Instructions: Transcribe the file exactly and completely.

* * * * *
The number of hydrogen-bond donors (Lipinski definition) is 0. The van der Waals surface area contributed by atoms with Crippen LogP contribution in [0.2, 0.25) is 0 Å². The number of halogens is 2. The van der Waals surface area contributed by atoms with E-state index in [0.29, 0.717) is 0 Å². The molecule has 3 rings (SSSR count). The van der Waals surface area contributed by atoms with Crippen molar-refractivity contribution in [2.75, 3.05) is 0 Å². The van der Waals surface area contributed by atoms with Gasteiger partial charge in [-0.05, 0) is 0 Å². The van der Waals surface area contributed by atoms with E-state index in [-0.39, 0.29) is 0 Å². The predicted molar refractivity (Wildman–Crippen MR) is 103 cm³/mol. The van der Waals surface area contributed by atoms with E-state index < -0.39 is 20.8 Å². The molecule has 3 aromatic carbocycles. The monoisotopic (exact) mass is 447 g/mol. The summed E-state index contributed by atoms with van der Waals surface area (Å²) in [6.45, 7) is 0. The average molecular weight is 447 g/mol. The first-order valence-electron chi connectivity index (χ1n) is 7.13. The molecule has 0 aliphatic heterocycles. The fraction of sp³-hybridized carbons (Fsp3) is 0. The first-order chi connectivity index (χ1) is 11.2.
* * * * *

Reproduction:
The number of hydrogen-bond donors (Lipinski definition) is 0. The van der Waals surface area contributed by atoms with Crippen LogP contribution in [0.2, 0.25) is 0 Å². The number of halogens is 2. The van der Waals surface area contributed by atoms with E-state index in [0.29, 0.717) is 0 Å². The molecule has 3 rings (SSSR count). The van der Waals surface area contributed by atoms with Crippen molar-refractivity contribution in [2.75, 3.05) is 0 Å². The van der Waals surface area contributed by atoms with Gasteiger partial charge in [-0.05, 0) is 0 Å². The van der Waals surface area contributed by atoms with E-state index in [-0.39, 0.29) is 0 Å². The predicted molar refractivity (Wildman–Crippen MR) is 103 cm³/mol. The van der Waals surface area contributed by atoms with E-state index < -0.39 is 20.8 Å². The molecule has 3 aromatic carbocycles. The monoisotopic (exact) mass is 447 g/mol. The summed E-state index contributed by atoms with van der Waals surface area (Å²) in [6.45, 7) is 0. The average molecular weight is 447 g/mol. The first-order valence-electron chi connectivity index (χ1n) is 7.13. The molecule has 0 aliphatic heterocycles. The fraction of sp³-hybridized carbons (Fsp3) is 0. The first-order chi connectivity index (χ1) is 11.2.